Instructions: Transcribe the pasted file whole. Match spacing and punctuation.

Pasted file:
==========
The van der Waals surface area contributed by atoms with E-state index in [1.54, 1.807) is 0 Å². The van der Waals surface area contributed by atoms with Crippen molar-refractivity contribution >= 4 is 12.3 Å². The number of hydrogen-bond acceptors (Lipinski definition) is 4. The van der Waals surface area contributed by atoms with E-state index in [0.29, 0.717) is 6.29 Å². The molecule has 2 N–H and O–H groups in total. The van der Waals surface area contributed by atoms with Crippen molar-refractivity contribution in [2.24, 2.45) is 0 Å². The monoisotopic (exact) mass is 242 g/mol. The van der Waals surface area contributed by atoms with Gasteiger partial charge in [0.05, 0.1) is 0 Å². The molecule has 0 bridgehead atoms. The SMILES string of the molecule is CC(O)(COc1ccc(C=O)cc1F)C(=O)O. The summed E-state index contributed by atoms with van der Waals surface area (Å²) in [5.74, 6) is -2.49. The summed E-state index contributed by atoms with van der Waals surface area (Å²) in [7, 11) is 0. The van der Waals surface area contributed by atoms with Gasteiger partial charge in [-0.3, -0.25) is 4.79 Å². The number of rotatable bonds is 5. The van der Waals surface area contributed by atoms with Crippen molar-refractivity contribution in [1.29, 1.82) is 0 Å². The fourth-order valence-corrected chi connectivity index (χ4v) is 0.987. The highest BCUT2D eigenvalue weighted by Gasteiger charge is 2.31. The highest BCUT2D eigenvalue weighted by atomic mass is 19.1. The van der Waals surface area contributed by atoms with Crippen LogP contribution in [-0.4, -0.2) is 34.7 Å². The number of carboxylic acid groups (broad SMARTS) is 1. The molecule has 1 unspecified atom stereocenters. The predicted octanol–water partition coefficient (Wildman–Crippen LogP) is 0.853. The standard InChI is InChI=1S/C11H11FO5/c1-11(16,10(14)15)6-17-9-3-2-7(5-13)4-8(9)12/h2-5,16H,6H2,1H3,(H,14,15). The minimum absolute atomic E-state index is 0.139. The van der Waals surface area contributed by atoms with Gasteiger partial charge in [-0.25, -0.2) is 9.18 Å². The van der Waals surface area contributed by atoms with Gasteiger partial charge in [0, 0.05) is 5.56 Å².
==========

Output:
The van der Waals surface area contributed by atoms with E-state index in [1.54, 1.807) is 0 Å². The van der Waals surface area contributed by atoms with Crippen molar-refractivity contribution >= 4 is 12.3 Å². The number of hydrogen-bond acceptors (Lipinski definition) is 4. The van der Waals surface area contributed by atoms with E-state index in [0.29, 0.717) is 6.29 Å². The molecule has 2 N–H and O–H groups in total. The van der Waals surface area contributed by atoms with Crippen molar-refractivity contribution in [2.24, 2.45) is 0 Å². The monoisotopic (exact) mass is 242 g/mol. The van der Waals surface area contributed by atoms with Gasteiger partial charge in [0.05, 0.1) is 0 Å². The molecule has 0 bridgehead atoms. The SMILES string of the molecule is CC(O)(COc1ccc(C=O)cc1F)C(=O)O. The summed E-state index contributed by atoms with van der Waals surface area (Å²) in [5.74, 6) is -2.49. The summed E-state index contributed by atoms with van der Waals surface area (Å²) in [7, 11) is 0. The van der Waals surface area contributed by atoms with Gasteiger partial charge in [-0.3, -0.25) is 4.79 Å². The number of rotatable bonds is 5. The van der Waals surface area contributed by atoms with Crippen molar-refractivity contribution in [1.29, 1.82) is 0 Å². The fourth-order valence-corrected chi connectivity index (χ4v) is 0.987. The highest BCUT2D eigenvalue weighted by Gasteiger charge is 2.31. The highest BCUT2D eigenvalue weighted by atomic mass is 19.1. The van der Waals surface area contributed by atoms with Crippen LogP contribution in [-0.4, -0.2) is 34.7 Å². The number of carboxylic acid groups (broad SMARTS) is 1. The molecule has 1 unspecified atom stereocenters. The predicted octanol–water partition coefficient (Wildman–Crippen LogP) is 0.853. The standard InChI is InChI=1S/C11H11FO5/c1-11(16,10(14)15)6-17-9-3-2-7(5-13)4-8(9)12/h2-5,16H,6H2,1H3,(H,14,15). The minimum absolute atomic E-state index is 0.139. The van der Waals surface area contributed by atoms with Gasteiger partial charge in [-0.25, -0.2) is 9.18 Å². The van der Waals surface area contributed by atoms with Gasteiger partial charge in [0, 0.05) is 5.56 Å².